The stewards had the unique opportunity to screen a powerful film called “Union Time,” which tells the story of the lengthy, contentious and often violent fight for worker justice and union representation at Smithfield Foods, a massive meat processing facility in North Carolina. The workers fought for more than a decade to win union representation in the face of an extremely hostile employer – but with the right organizing tactics and a dedicated team of member-leaders, they ultimately prevailed and won their union in 2008.
The next breakout session focused on the importance of having one-on-one conversations with other union members at work, to help them better understand the value of the union and the importance of getting involved. Eighty-three of the organizing stewards committed to recruit and bring one non – steward to the February 24th training on Janus and attacks on Labor Movement. Altogether, 165 members will be giving up a Saturday to build a stronger union.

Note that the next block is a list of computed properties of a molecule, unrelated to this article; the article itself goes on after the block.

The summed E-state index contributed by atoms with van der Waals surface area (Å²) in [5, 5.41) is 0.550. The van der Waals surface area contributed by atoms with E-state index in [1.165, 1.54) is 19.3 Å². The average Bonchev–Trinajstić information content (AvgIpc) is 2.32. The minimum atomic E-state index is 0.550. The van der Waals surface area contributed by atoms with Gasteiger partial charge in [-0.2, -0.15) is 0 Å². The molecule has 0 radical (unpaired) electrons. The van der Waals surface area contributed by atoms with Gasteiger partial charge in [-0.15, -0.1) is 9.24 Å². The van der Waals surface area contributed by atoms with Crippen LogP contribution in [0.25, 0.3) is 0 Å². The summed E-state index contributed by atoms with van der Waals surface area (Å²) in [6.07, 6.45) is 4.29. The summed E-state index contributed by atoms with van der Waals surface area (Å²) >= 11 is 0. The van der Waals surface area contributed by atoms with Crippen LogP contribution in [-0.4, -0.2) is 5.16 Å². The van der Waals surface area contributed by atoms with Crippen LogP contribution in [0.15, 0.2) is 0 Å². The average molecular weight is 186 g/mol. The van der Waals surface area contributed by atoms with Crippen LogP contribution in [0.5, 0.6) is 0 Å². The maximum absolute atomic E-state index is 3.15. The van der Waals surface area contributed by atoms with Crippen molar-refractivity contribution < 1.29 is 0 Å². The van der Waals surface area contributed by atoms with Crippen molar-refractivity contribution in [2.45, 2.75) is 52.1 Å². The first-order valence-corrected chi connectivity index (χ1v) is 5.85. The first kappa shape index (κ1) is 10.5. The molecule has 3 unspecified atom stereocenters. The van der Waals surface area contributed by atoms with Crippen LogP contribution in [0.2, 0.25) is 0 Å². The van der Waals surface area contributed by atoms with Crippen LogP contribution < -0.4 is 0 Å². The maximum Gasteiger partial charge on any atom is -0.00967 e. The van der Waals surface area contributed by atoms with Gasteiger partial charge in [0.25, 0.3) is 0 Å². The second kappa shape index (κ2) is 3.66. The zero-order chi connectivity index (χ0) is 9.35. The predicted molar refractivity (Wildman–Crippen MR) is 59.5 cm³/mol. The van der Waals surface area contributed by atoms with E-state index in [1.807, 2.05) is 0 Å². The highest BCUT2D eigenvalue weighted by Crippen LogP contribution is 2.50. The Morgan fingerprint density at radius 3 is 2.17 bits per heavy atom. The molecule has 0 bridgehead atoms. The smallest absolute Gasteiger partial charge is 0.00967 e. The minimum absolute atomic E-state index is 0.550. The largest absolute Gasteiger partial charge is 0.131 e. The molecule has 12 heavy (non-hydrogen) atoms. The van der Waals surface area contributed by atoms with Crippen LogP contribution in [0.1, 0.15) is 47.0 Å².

At the end of the day, the stewards broke out into groups by region, and discussed activities, approaches and tactics to increase member engagement within their specific areas. Each steward left with a sense of purpose, a better understanding of the critical nature of the union movement, and an assignment to begin their important work right away.
“We don’t just talk about it. We learn by doing,” said longtime Organizer Fred Ross. “That’s the underpinning of this program, and that’s what solidarity is all about.”